Well, if a cop sees someone pass through a right-turn opportunity, it'd be a pretty big clue the person wasn't in the lane to turn right.

I really think a lot could be accomplished by painting a solid line and a right arrow in the lanes at every right turn with a "Right Turn Only/Buses Exempt" sign. These are marking drivers are already familiar with. No one recognizes the diamond "right turn only" sign because it is strange and different. At best it looks like a carpool lane, not a "right turn only" lane.

You wouldn't remove all the offenders but I bet you'd get 80% of them out of the way.

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Re: Improving Metro Transit's urban bus service

Postby mamundsen » October 11th, 2015, 8:36 am

Something that annoys me about Hennepin, is there are some short left turn lanes, that backup into the only through lane. I'll admit, I go around in the bus/right turn lane. I'd agree it's a mess. It's somewhat too bad that the Hennepin bridge dumps right into it.

As for improving MT bus service. For me it's all about frequency. 30+ mins between trips seems too long. Also the stop spacing is often too close.

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Re: Improving Metro Transit's urban bus service

Postby RailBaronYarr » April 12th, 2016, 7:51 am

While we're talking in general about airports in the Riverview thread, I was reminded to post some data points for discussion here...

Most folks talk about the MOA and MSP as being important transit destinations because of jobs (low income ones in particular). A few folks have looked down on the idea of better crosstown bus service outside the core because so few people work at points along those E-W routes, with downtown St Paul being too small of a job destination. But the draw of jobs at the end-point of the MSP/MOA area is, well, pretty disappointing. The area bound by 62, 77, the river, and everything north of Killebrew/Old Shakopee road (all of MSP, MOA, HealthPartners, the hotels, etc etc) is home to only 700 jobs of people living in the area of South Minneapolis roughly served by the LRT (bounded by Franklin, Cedar, the river, and 62). This is after nearly 12 years of the line being in operation helping drive live/work patterns (in fact, the same areas actually had 800 people living there and working in the MSP/MOA area back in 2004). Compare that to 670 people living within a ~1/2 mile buffer of W 7th (including downtown) who work in the same MSP/MOA area. Then consider that 450 people live in the area bound by 35th St, Cedar, the river, and 62 and work in downtown St Paul (to say nothing of people living further west in S Minneapolis who would benefit from one or two cross-town improvements).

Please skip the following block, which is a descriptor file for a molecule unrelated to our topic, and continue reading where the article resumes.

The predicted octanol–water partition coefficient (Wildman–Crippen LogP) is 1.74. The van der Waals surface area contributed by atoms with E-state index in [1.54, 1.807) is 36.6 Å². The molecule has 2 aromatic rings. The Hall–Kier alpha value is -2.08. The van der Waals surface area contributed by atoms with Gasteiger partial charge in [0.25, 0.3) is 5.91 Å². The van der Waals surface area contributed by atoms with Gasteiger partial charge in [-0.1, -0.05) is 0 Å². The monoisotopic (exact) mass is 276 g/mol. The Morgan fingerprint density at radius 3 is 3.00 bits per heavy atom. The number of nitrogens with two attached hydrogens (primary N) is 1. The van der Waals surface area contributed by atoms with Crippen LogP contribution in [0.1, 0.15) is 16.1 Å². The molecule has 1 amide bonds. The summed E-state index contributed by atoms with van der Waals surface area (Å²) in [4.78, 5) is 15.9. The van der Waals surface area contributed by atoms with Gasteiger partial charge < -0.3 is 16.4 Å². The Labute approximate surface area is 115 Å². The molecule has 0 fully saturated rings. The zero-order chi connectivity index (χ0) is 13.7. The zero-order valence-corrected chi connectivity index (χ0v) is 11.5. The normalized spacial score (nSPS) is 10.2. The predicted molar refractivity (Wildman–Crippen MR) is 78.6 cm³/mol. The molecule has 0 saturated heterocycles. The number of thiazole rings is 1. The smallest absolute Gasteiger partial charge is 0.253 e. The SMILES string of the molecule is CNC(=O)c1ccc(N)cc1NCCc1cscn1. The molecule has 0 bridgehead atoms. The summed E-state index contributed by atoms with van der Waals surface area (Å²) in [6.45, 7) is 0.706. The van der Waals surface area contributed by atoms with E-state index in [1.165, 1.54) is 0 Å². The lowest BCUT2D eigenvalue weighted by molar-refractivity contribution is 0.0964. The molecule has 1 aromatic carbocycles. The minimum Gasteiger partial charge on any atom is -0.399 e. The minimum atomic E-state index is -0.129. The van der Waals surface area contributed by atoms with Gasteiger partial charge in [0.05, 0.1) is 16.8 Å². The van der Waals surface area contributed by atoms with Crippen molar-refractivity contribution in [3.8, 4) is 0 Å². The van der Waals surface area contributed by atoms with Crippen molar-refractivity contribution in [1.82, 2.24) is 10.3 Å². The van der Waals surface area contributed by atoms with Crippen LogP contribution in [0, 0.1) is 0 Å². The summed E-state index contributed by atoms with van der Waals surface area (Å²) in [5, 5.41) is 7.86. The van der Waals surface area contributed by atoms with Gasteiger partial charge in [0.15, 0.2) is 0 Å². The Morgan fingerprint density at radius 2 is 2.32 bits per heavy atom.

I know that serving downtown Minneapolis was #1 in the priority for the Blue Line, but the anchor of the MSP/MOA area was a close second in selling the line for ridership and job equity. The job numbers barely support that, or at the very least they tell me running more buses all day long E-W between Minneapolis and St Paul neighborhoods and terminating in downtown St Paul and [?Southdale? ?Excelsior area? ?50th/France then Grandview? ?open to suggestions?] on the western ends might actually be a pretty good idea if we could justify a $700m light rail line.

I can say that after nearly 2 years of commuting from my house at 35th and Fremont S, which is actually served by the high frequency 6 along with the 4 within a reasonable walking distance, that heading into downtown (shorter distance than many who live south of me!) to transfer to the 94 is a real pain in the ass. It's why I bike into downtown whenever possible, saving time there and getting a more favorable transfer point (which is especially important on the way home when the 94 takes forever to get to the west side of downtown). And it doesn't surprise me that my many coworkers living in Longfellow or Nokomis drive.

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Re: Improving Metro Transit's urban bus service

Postby mattaudio » April 12th, 2016, 9:01 am

More reason for my Greenway - Hiawatha - Riverview - SPUD LRT service sub-alignment?
Also more reason for interlining Mpls Crosstown buses into DT St. Paul (23, 46, 515?)